Also, the clock is ticking for issues like climate change. Futurists will increasingly have to narrow down what they want to focus on, seeking to gain greater leverage and become more effective in achieving a large positive impact.
Futures thinking is easily commercialised and can be reduced to off-the-shelf tools. However, there are qualities needed that are hard to mass-produce, such as the courage to think past over-used answers that do not account for individual differences.
There are opposing views. Some may feel that it would be helpful for Singaporean students to have lessons on futures thinking. This will expose them to relevant frameworks and tools, even if it just skims the surface.
Others may feel that effective futures thinking cannot be legislated into effect from the top. Instead, they believe that it must emerge organically from the bottom in order to escape the present beliefs of society and groupthink.
Some potentially helpful traits include:
- Being comfortable with not knowing, uncertainty, paradoxes
- Adept at collaboration, cooperation, co-creation
- Being a good listener
- Enjoys learning
Many of us got our jobs by chance, without any degree in futures studies. Do not worry too much about perfecting every single aspect of your CV. Embrace the swerves you can make as you progress in your career!
Expose yourself to futures thinking, but perhaps, do not work on it as your first job. It may require you to have already seen something of the world, to have weathered trials and tribulations and bounced back to succeed at futures thinking. Go explore the world first, then bring your experiences back to futures thinking afterwards!
Here are some books that we recommend:
- “Liquid Modernity” by Zygmunt Bauman. We expect institutions and structures around us to be solid and persistent. Yet, our world is accelerating in unexpected and uncomfortable ways, and everything has been liquified. This is an idea that this book explores.
- “How to Future: Leading and Sense-Making in an Age of Hyperchange” by Madeline Ashby and Scott Smith, which contains a useful set of practical tools.
- “The Tragedy of Great Power Politics” by John Mearsheimer explains perhaps 90% of how the world works through the framework of power distribution, and leads you to ponder the 10% left unexplained. Find a book that unlocks your sense of curiosity and fuels desire to find out how the world works. These are both extremely valuable to futures thinking. Seek to ask the right questions, not find the right answers.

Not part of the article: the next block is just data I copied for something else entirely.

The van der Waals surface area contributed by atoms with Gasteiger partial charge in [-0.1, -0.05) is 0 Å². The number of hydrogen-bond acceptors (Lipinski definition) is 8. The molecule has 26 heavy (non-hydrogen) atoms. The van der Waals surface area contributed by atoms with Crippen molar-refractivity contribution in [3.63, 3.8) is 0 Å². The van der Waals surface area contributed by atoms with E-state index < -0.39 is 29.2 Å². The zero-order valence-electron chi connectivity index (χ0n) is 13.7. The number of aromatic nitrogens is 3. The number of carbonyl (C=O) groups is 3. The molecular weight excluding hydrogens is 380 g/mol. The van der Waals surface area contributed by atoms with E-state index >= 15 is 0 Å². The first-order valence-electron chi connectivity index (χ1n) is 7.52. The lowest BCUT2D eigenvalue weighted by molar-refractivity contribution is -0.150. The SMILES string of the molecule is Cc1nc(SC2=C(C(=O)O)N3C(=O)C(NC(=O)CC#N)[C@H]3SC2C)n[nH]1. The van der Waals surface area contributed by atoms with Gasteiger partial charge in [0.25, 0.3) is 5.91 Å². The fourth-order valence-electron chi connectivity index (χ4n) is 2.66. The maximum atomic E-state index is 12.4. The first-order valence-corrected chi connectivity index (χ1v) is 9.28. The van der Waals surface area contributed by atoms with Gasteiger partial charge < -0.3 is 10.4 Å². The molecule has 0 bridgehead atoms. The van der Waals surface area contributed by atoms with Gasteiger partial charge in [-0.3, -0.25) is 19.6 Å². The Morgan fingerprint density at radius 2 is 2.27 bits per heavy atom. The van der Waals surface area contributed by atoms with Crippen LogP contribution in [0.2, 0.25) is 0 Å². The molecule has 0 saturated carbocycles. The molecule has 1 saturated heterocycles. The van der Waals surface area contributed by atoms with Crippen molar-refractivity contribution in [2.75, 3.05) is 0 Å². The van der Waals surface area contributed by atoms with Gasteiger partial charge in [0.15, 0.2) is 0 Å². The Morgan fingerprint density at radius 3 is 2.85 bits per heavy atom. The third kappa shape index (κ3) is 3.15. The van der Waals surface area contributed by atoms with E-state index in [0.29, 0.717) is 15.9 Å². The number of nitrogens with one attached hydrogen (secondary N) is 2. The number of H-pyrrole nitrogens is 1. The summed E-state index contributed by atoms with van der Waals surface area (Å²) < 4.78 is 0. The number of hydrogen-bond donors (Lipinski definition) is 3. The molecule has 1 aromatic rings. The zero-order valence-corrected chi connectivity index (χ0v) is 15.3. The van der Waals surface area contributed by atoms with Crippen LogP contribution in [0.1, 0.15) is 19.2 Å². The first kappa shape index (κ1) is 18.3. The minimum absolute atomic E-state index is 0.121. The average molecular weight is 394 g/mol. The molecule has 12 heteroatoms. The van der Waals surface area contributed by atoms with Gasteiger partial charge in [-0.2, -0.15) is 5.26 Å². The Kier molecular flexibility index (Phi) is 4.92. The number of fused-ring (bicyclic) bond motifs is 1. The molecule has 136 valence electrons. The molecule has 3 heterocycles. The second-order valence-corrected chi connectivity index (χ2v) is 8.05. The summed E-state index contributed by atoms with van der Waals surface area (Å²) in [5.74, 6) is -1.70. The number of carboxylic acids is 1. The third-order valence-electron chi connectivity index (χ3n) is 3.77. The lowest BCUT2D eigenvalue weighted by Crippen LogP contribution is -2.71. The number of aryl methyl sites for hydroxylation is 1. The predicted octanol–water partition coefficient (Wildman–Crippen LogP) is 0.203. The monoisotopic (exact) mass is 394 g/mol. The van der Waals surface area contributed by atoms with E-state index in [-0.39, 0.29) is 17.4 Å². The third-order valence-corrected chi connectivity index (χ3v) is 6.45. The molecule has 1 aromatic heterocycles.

- “Writing to Change the World” by Mary Pipher is not exactly about futurists. However, it is very fitting as it explores how to direct a group towards embracing opposing viewpoints. When people get scared of the future, they tend to fall back onto what is certain and comfortable. As a futurist, you have to nudge them away from seeking only black-and-white answers, and instead regain their ability to grapple with paradoxes.
- “On Looking: A Walker’s Guide to the Art of Observation” by Alexandra Horowitz offers beautiful meditations on walking with different experts, be they a dog, toddler or artist. In the company of someone who has a unique lens and expertise, you may be going for a familiar walk, but see completely different things.
- “A Field Guide to Getting Lost” by Rebecca Solnit explores the joys of the feeling lost. You are only lost if you have somewhere you think you want to be.
If you want to get involved in futures thinking, you can take matters into your own hands by searching online for futures thinking-related events (e.g. workshops, competitions) to participate in, or even catalyse projects in your own community.
NUS for one organises the Singapore Futures Youth Competition in the middle of the year, and has also published multiple resources (e.g. YouTube videos) on futures thinking, as part of its Singapore Futures Programme (SFP).